Learn to code: Which programming language?

There are many computer programming languages and although some are similar, many are quite different. Some languages are only used in certain niches and these are fairly easy to spot and to avoid. You don’t see many programmers using Lisp, Forth, Prolog, Smalltalk or Fortran these days. Learning them is pointless unless you are looking for a job in a niche that still uses them.
Programming languages can become popular for a while and then disappear. Pascal was once popular, but isn’t used much these days. The only people using BBC Basic, Sinclair Basic, Z80 and 6502 machine code are people writing retro games for Sinclair Spectrum and BBC emulators.
You should learn the most popular programming languages, but you must be aware that what is popular this year might not be next year. Programmers frequently have to learn to program all over again when some new language takes off. Earlier this year Facebook announced it had created its own programming language called Hack because other languages could not cope with its billion members. If you want to work as a developer for Facebook you need therefore need to learn Hack.
So which language should you learn? The best way to discover which languages are the most used is to look at job adverts. Job sites have large numbers of listings and the most commonly requested skills are for C++, C#, .Net/VB.Net, Java, PHP, and web technologies like JavaScript, HTML, SQL, Asp.Net and others. Most jobs require knowledge of several programming languages and knowing just one won’t cut it. Many job adverts are aimed at computer science graduates with degrees and this is typical: “Graduate / Junior Software Developer - C# / ASP.Net / MVC / SQL Server / Degree.”

Learn to code: Programming for fun

You don’t need to be a computer science graduate to become a programmer and not everyone wants to do it as a full time career. Learning to program can be fun and for some people it can simply be a hobby. It can also be useful too and you might find yourself needing to tweak a web page or add some functionality to a site, such as adding PayPal buttons so people can buy goods. A little knowledge of how to code for the web can make it a lot easier to build a website. You don’t need to know how to build complete Windows applications and simply recognising a few key commands and functions can provide sufficient knowledge to tweak someone else’s code, such as a WordPress template. Although a site can be built by pointing and clicking, knowing how and where to paste in the code for a PayPal button in the HTML or PHP of a web page is really useful.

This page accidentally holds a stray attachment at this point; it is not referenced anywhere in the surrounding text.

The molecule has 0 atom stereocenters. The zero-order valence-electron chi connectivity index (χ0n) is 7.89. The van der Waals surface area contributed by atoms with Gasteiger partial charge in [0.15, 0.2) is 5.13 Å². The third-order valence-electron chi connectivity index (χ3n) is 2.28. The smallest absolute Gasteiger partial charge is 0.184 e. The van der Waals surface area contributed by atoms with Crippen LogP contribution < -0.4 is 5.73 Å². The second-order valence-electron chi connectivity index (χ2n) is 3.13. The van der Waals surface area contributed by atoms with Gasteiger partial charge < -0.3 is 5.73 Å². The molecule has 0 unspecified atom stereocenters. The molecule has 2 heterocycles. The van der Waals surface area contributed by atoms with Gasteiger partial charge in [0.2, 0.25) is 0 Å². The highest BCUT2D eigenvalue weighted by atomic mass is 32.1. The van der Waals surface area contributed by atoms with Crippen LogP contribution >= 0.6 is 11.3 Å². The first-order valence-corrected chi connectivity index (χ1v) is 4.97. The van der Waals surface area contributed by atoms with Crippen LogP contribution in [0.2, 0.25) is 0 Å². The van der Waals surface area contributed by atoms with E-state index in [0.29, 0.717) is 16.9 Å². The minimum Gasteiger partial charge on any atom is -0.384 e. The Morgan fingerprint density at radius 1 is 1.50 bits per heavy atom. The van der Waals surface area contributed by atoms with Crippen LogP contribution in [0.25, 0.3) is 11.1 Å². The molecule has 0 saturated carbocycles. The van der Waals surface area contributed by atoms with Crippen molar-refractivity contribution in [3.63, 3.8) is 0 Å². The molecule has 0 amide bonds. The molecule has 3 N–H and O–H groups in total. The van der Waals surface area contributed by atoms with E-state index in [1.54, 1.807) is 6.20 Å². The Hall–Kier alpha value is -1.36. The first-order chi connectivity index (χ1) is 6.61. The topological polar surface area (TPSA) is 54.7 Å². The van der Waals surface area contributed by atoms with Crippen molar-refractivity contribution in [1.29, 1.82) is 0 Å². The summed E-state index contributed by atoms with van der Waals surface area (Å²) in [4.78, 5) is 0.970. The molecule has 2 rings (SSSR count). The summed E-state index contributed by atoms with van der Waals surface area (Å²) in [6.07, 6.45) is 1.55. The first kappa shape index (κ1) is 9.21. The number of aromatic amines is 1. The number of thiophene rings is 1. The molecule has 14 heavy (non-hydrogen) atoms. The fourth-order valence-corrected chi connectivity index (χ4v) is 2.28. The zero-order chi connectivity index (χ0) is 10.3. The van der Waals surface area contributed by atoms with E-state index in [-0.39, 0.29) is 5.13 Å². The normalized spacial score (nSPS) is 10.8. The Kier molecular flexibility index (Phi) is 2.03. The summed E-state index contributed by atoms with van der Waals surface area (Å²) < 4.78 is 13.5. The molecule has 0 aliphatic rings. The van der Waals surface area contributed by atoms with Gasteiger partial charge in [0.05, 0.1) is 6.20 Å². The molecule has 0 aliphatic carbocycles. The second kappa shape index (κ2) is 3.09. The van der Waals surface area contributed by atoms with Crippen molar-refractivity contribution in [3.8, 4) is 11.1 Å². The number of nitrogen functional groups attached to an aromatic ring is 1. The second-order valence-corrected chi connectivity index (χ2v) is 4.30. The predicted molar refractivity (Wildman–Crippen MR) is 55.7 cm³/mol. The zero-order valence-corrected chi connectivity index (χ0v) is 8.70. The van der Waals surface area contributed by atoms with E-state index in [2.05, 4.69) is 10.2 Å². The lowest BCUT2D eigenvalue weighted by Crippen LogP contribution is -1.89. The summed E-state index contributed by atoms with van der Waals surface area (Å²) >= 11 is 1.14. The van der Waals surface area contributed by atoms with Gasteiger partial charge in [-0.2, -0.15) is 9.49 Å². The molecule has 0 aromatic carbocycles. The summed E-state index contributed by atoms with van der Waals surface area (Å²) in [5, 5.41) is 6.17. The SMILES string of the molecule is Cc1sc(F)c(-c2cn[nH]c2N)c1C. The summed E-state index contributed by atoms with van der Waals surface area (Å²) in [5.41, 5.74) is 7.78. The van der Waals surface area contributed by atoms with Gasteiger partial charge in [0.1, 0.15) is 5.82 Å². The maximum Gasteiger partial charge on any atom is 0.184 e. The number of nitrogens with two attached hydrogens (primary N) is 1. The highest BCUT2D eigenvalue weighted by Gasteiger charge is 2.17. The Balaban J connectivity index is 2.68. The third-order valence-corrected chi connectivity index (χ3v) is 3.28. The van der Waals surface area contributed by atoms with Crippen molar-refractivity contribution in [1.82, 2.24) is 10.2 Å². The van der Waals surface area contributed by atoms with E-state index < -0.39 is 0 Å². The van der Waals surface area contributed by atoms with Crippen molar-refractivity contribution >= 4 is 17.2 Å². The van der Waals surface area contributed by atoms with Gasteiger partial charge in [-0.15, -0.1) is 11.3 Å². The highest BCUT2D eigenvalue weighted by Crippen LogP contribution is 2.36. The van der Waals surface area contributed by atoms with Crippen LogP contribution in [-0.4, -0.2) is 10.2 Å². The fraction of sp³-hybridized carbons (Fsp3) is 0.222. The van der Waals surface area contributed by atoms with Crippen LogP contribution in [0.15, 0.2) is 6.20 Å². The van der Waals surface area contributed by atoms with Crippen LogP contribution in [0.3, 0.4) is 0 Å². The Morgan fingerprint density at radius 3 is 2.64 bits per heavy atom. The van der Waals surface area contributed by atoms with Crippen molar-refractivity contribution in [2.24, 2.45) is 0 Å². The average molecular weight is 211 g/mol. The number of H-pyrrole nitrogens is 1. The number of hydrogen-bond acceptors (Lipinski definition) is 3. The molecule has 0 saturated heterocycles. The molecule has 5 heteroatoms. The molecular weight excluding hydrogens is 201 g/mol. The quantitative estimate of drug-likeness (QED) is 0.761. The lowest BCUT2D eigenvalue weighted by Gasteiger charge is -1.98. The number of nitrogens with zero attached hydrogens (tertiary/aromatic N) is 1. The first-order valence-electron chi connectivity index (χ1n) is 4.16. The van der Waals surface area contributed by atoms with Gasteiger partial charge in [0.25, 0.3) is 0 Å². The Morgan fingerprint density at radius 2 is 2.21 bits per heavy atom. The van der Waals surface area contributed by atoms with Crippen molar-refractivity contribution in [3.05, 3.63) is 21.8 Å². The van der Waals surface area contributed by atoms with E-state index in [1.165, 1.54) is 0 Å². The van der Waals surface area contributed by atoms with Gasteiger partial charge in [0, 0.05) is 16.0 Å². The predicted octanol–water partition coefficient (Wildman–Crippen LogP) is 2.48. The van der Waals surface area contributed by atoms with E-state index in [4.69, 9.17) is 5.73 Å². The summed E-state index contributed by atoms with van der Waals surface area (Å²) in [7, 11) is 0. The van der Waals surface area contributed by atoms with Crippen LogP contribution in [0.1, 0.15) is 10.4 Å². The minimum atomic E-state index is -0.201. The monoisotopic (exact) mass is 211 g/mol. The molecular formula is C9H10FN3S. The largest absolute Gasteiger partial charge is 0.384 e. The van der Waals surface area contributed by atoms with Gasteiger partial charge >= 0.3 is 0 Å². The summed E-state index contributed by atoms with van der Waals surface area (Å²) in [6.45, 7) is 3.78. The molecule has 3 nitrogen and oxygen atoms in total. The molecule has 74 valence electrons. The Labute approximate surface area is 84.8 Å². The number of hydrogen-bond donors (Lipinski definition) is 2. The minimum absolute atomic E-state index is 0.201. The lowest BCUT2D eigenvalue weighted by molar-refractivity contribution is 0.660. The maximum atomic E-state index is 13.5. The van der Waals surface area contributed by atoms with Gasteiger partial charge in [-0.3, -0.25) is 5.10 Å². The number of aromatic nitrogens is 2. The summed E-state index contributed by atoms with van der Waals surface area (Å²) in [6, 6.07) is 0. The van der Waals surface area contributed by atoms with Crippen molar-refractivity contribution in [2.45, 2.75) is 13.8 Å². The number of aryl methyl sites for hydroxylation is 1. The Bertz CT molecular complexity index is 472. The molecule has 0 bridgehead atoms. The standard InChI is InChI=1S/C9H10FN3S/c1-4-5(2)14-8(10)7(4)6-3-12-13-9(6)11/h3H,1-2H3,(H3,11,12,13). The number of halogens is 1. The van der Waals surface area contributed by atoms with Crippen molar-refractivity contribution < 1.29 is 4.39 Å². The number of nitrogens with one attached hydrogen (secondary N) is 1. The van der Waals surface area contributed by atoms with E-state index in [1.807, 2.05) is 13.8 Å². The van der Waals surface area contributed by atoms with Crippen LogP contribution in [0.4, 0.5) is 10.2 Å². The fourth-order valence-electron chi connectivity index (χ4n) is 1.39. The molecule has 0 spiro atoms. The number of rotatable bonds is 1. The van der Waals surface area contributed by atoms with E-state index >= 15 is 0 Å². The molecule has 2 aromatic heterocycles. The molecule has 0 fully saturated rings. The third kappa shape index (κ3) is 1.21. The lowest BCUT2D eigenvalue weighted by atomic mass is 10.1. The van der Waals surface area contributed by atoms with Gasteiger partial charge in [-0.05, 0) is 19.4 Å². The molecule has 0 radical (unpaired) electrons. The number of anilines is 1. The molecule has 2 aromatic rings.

Occasionally apps for mobile phones are created by a single programmer working on their own on their home computer. Flappy Bird, the most downloaded app for the iPhone in January, was created by Nguyen Ha Dong in just a few days. It was rumoured to be earning $50,000 a day in advertising revenue but even a quarter of this would be very nice.
Learn to code - Flappy Bird
See how easy it is to create a playable Flappy Bird clone at code.org